From: zigipha on
As part of my work on copying files from a laptop, i tangentially came
across the topic of dynamic vs basic disks.

I am looking for some validation/verification of the following:

From my reading, it seems that basic disks are more "portable" (i.e.
recognized by more OSs and usable in more situations) but any changes
to partitions need to be done outside of the OS; while dynamic disks
have more flexibility (change partitoin size in the OS, etc) but are
limited to xp professional, vista business(nothing with a "home" in
the name of the os).

I am not sure how I wound up with a dynamic disk (maybe its the
default windows uses when installing a new disk), but it seems to me
that for the average home use, basic disks is the way to go
1. Move a disk from computer 1 to computer 2: basic is more flexible
(dynamic will limit the destination computer)
2. Move a disk from internal to external enclosure: can only be done
with basic disks
Thoughts?

Thanks in advance!
From: Mike Ruskai on
On or about Tue, 23 Sep 2008 16:44:26 -0700 (PDT) did zigipha(a)hotmail.com
dribble thusly:

>As part of my work on copying files from a laptop, i tangentially came
>across the topic of dynamic vs basic disks.
>
>I am looking for some validation/verification of the following:
>
>From my reading, it seems that basic disks are more "portable" (i.e.
>recognized by more OSs and usable in more situations) but any changes
>to partitions need to be done outside of the OS; while dynamic disks
>have more flexibility (change partitoin size in the OS, etc) but are
>limited to xp professional, vista business(nothing with a "home" in
>the name of the os).
>
>I am not sure how I wound up with a dynamic disk (maybe its the
>default windows uses when installing a new disk), but it seems to me
>that for the average home use, basic disks is the way to go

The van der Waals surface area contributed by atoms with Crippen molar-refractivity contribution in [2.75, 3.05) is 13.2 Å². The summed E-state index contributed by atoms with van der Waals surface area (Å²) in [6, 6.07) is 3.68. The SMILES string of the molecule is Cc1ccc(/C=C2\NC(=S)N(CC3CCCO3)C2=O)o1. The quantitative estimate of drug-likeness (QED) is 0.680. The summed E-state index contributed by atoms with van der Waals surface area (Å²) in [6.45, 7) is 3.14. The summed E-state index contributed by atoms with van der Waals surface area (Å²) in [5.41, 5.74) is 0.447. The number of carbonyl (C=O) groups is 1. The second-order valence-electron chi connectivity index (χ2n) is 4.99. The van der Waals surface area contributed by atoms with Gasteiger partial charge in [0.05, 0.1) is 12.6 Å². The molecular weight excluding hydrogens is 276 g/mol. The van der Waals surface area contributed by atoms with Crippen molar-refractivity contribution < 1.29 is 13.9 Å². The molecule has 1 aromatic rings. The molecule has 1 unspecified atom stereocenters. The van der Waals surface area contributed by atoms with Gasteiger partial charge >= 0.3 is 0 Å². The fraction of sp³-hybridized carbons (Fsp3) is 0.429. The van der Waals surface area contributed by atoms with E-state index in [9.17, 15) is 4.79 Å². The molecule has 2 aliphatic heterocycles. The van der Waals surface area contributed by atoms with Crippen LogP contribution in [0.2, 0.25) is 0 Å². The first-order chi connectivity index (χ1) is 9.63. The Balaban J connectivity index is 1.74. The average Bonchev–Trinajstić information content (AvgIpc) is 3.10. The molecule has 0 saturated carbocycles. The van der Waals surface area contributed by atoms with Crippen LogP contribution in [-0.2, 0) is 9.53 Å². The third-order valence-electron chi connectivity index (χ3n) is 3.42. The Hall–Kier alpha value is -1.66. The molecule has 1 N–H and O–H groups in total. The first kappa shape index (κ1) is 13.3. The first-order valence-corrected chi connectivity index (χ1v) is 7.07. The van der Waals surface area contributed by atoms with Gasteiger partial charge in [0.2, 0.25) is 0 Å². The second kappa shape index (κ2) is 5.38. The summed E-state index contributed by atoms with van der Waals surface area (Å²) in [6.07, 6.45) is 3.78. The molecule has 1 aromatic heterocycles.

>1. Move a disk from computer 1 to computer 2: basic is more flexible
>(dynamic will limit the destination computer)
>2. Move a disk from internal to external enclosure: can only be done
>with basic disks
> Thoughts?

You have to explicitly set a disc as dynamic.

The only reason to do so is to use software RAID options. It does wreck a
whole lot of compatibility, including with some of Microsoft's own tools
(trying to restore a complex dynamic disk setup from backup is a major
headache).
From: Tony on

<zigipha(a)hotmail.com> wrote in message
news:03b1d036-2ae0-4609-a2cf-4c8bd9c3e548(a)s50g2000hsb.googlegroups.com...
> As part of my work on copying files from a laptop, i tangentially came
> across the topic of dynamic vs basic disks.
>
> I am looking for some validation/verification of the following:
>
> From my reading, it seems that basic disks are more "portable" (i.e.
> recognized by more OSs and usable in more situations) but any changes
> to partitions need to be done outside of the OS; while dynamic disks
> have more flexibility (change partitoin size in the OS, etc) but are
> limited to xp professional, vista business(nothing with a "home" in
> the name of the os).
>
> I am not sure how I wound up with a dynamic disk (maybe its the
> default windows uses when installing a new disk), but it seems to me
> that for the average home use, basic disks is the way to go
> 1. Move a disk from computer 1 to computer 2: basic is more flexible
> (dynamic will limit the destination computer)
> 2. Move a disk from internal to external enclosure: can only be done
> with basic disks
> Thoughts?
>
> Thanks in advance!

When you think "dynamic disks", think "software RAID", mostly. Also think
"more trouble than it's worth, certainly for a standalone "Personal
Computer". If you like to tinker though, have at it! (Have your data safe
elsewhere while you tinker!). When I first setup, recently, my new SATA
desktop drives with a PCI RAID card, I thought "wow, pretty much made my
aging desktop PC snappy again". Then when I started having reliability
problems with the drives I was getting and had to use just a single drive, I
noticed that most of the usable day to day snappiness was still there: